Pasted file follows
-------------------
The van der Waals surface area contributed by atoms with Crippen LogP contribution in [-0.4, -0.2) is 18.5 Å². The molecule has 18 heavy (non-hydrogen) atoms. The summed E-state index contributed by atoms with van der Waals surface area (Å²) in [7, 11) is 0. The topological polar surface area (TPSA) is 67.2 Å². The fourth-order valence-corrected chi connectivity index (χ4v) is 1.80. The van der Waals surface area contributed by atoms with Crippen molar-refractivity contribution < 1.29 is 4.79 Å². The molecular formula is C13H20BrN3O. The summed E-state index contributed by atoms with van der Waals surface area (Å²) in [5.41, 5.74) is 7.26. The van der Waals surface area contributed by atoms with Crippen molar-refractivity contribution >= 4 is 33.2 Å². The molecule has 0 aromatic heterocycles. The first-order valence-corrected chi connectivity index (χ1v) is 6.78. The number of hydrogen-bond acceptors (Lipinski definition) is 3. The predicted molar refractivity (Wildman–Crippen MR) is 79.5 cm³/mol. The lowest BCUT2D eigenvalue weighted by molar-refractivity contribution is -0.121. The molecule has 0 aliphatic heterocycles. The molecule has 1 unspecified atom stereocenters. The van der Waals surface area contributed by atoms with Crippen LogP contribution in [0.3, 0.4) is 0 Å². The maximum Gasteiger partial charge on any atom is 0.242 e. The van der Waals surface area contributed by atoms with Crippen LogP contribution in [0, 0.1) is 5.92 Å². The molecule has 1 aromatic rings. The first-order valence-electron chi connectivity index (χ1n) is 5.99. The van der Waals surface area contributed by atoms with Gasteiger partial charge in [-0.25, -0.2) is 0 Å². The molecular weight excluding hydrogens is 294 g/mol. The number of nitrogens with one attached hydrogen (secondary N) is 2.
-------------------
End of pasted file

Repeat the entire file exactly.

The van der Waals surface area contributed by atoms with Crippen LogP contribution in [-0.4, -0.2) is 18.5 Å². The molecule has 18 heavy (non-hydrogen) atoms. The summed E-state index contributed by atoms with van der Waals surface area (Å²) in [7, 11) is 0. The topological polar surface area (TPSA) is 67.2 Å². The fourth-order valence-corrected chi connectivity index (χ4v) is 1.80. The van der Waals surface area contributed by atoms with Crippen molar-refractivity contribution < 1.29 is 4.79 Å². The molecular formula is C13H20BrN3O. The summed E-state index contributed by atoms with van der Waals surface area (Å²) in [5.41, 5.74) is 7.26. The van der Waals surface area contributed by atoms with Crippen molar-refractivity contribution >= 4 is 33.2 Å². The molecule has 0 aromatic heterocycles. The first-order valence-corrected chi connectivity index (χ1v) is 6.78. The number of hydrogen-bond acceptors (Lipinski definition) is 3. The predicted molar refractivity (Wildman–Crippen MR) is 79.5 cm³/mol. The lowest BCUT2D eigenvalue weighted by molar-refractivity contribution is -0.121. The molecule has 0 aliphatic heterocycles. The molecule has 1 unspecified atom stereocenters. The van der Waals surface area contributed by atoms with Crippen LogP contribution in [0.3, 0.4) is 0 Å². The maximum Gasteiger partial charge on any atom is 0.242 e. The van der Waals surface area contributed by atoms with Crippen LogP contribution in [0, 0.1) is 5.92 Å². The molecule has 1 aromatic rings. The first-order valence-electron chi connectivity index (χ1n) is 5.99. The van der Waals surface area contributed by atoms with Gasteiger partial charge in [-0.25, -0.2) is 0 Å². The molecular weight excluding hydrogens is 294 g/mol. The number of nitrogens with one attached hydrogen (secondary N) is 2.